Colin Pink's The Minotaur combines the story of Theseus's triumph over the half-bull, half-man, mythical creature with a portrait of a dysfunctional royal family -- King Minos (Kevin Brown), his wife Pasiphae (Kristina O'Neal as mother of the Minotaur), and their spoiled daughter, Ariadne (Kristen Caesar). Pasiphae, for reasons too complicated to get into, had an affair with a bull and gave birth to the Minotaur. Theseus (Josh Stein-Sapir) is an Athenian, one of several that Athens must regularly give as tribute to Minos, who feeds them to the Minotaur (Michael Lester). Theseus is half-god, however, and slays the Minotaur.
While the plot is from Greek mythology, the characters are as contemporary as you can get: Ariadne's interest in Theseus (other than sex) centers on the latest fashions and dance steps from Athens, for instance; Pasiphae is a rich bitch who screws every stud puppet she can find, including the older but still virile Cronos, the king's general (Antonio Mastrantonio); and Minos, when he's not partying with a bunch of drunken sycophants, is planning a war to distract the population from economic issues at home. Hmm, now that's familiar....
Pink captures to a T the internecine family dynamics of fed-up dad, indulgent mom, and spoiled brat. His most sympathetic portrait is of the Minotaur, however, an intelligent and misunderstood monster who'd rather not have to scare the Athenian youth who are regularly sacrificed to him (he lets them wander until they starve to death, rather than eat them). The Minotaur has regular conversations with Sirus (Amy Blitz), who draws him out during visits to the maze. When Theseus comes to kill the Minotaur, the half-beast penetrates Theseus's narcissistic self-worship even as Theseus prepares to put him to the sword. (The slo-mo fights were effectively directed by Edward J. Wheeler.)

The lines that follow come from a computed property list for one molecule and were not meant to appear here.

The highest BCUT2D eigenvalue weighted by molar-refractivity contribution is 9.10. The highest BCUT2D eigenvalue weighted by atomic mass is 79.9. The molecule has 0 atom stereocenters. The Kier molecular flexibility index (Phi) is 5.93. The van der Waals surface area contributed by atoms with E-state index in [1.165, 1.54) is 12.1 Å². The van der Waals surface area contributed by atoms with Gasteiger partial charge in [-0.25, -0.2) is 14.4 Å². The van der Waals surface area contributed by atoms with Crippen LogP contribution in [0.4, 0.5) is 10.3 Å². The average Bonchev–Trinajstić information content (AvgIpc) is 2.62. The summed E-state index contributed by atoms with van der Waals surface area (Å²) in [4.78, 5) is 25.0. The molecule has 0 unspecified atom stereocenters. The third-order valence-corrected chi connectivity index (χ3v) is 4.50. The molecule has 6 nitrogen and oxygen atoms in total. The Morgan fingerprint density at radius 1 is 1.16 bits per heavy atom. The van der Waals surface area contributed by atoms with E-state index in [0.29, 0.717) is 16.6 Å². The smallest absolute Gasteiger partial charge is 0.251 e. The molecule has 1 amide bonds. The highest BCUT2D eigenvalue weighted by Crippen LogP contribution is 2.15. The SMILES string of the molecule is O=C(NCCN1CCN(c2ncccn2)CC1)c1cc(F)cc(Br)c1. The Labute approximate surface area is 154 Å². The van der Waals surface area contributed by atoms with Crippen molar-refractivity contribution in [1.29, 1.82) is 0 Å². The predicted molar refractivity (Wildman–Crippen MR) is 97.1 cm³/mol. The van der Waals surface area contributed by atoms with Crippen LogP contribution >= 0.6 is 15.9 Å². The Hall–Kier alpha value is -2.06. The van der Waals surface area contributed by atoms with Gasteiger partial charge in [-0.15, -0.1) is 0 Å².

Events turn ugly when Pasiphae gets Cronos to try to assassinate Minos. Minos kills his love-struck, envious general, and to protect herself Pasiphae denounces her lover as a traitor. (A pity O'Neal got caught up in her costume at the crucial moment, when she was trying to divest herself of her coat, and uttered the immortal line, "This fucking dress!")
While most of the cast tended toward broad strokes in their characterizations, Brown, as Minos, and Lester, as the Minotaur, offered more subtlety in their work, the former edging into the territory of Tony Soprano, the latter generating genuine pathos. O'Neal managed the group scenes well. Khoa Nguyen was very funny as the gay choreographer teaching the latest dance steps to the partygoers. The hip-hop-flavored dancing infused the party scenes with vitality. The least effective scene was a confrontation between mother and daughter that seemed to have no dramatic shape beyond the hurling of repeated imprecations. (It also wasn't clear why Mastrantonio played Cronos as a Brooklyn hoodlum.)
The costumes were colorful and sexy, though Minos's white double-breasted suit was a bit baggy. Except for the Minotaur's outfit (Jean Engstrom), which perhaps didn't need to be so literal with its emphasis on hair and horns, they were uncredited. (Why did the general have corporal's stripes?) Lights and set (Miranda Hardy) were simple but effective, consisting of area lighting; flashlights under faces for chorus numbers in the opening; very dim light for the Labyrinth scenes, which were played downstage; and swaths of cloth and occasional festive lights to suggest a party atmosphere. The tiny stage could support no more scenic elements, nor did it need to.
Pink is an excellent writer from the UK who commutes across the Pond to his "resident" company. Let's hope he keeps up the trips!
(Also featuring Routh Chadwick, Erik McKay, Shari Lee Mitzner, Marquis Swift, Brandy Wykes.)
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Copyright 2003 John Chatterton